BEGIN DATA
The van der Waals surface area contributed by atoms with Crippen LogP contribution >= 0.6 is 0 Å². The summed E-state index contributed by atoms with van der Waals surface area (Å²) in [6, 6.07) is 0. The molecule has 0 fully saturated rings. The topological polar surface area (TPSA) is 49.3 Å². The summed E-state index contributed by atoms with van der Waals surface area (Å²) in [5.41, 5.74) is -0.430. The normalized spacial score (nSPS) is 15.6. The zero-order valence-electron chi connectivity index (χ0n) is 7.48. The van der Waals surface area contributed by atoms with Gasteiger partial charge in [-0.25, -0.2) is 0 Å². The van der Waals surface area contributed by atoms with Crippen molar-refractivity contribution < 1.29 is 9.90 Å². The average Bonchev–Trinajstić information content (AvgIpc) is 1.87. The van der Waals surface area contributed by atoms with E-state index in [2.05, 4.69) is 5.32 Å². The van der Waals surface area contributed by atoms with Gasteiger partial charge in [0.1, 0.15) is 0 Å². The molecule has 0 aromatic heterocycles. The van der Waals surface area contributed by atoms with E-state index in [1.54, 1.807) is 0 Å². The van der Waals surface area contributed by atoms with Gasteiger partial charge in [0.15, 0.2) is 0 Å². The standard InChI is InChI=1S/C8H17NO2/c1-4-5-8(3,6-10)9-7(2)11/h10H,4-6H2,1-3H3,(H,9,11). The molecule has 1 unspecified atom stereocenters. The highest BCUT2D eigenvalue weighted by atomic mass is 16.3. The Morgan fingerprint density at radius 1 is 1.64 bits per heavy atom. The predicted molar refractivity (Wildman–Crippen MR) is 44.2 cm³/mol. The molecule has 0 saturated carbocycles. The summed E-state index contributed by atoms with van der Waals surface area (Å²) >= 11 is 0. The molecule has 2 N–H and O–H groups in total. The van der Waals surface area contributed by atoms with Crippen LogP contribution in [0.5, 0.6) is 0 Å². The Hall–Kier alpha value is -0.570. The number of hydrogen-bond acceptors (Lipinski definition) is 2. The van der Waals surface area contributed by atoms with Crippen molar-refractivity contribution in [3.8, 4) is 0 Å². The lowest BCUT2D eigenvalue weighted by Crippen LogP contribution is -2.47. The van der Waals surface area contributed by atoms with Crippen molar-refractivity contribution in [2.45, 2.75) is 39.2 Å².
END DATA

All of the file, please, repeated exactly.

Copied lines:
The van der Waals surface area contributed by atoms with Crippen LogP contribution >= 0.6 is 0 Å². The summed E-state index contributed by atoms with van der Waals surface area (Å²) in [6, 6.07) is 0. The molecule has 0 fully saturated rings. The topological polar surface area (TPSA) is 49.3 Å². The summed E-state index contributed by atoms with van der Waals surface area (Å²) in [5.41, 5.74) is -0.430. The normalized spacial score (nSPS) is 15.6. The zero-order valence-electron chi connectivity index (χ0n) is 7.48. The van der Waals surface area contributed by atoms with Gasteiger partial charge in [-0.25, -0.2) is 0 Å². The van der Waals surface area contributed by atoms with Crippen molar-refractivity contribution < 1.29 is 9.90 Å². The average Bonchev–Trinajstić information content (AvgIpc) is 1.87. The van der Waals surface area contributed by atoms with E-state index in [2.05, 4.69) is 5.32 Å². The van der Waals surface area contributed by atoms with Gasteiger partial charge in [0.1, 0.15) is 0 Å². The molecule has 0 aromatic heterocycles. The van der Waals surface area contributed by atoms with E-state index in [1.54, 1.807) is 0 Å². The van der Waals surface area contributed by atoms with Gasteiger partial charge in [0.15, 0.2) is 0 Å². The standard InChI is InChI=1S/C8H17NO2/c1-4-5-8(3,6-10)9-7(2)11/h10H,4-6H2,1-3H3,(H,9,11). The molecule has 1 unspecified atom stereocenters. The highest BCUT2D eigenvalue weighted by atomic mass is 16.3. The Morgan fingerprint density at radius 1 is 1.64 bits per heavy atom. The predicted molar refractivity (Wildman–Crippen MR) is 44.2 cm³/mol. The molecule has 0 saturated carbocycles. The summed E-state index contributed by atoms with van der Waals surface area (Å²) >= 11 is 0. The molecule has 2 N–H and O–H groups in total. The van der Waals surface area contributed by atoms with Crippen LogP contribution in [0.5, 0.6) is 0 Å². The Hall–Kier alpha value is -0.570. The number of hydrogen-bond acceptors (Lipinski definition) is 2. The van der Waals surface area contributed by atoms with Crippen molar-refractivity contribution in [3.8, 4) is 0 Å². The lowest BCUT2D eigenvalue weighted by Crippen LogP contribution is -2.47. The van der Waals surface area contributed by atoms with Crippen molar-refractivity contribution in [2.45, 2.75) is 39.2 Å².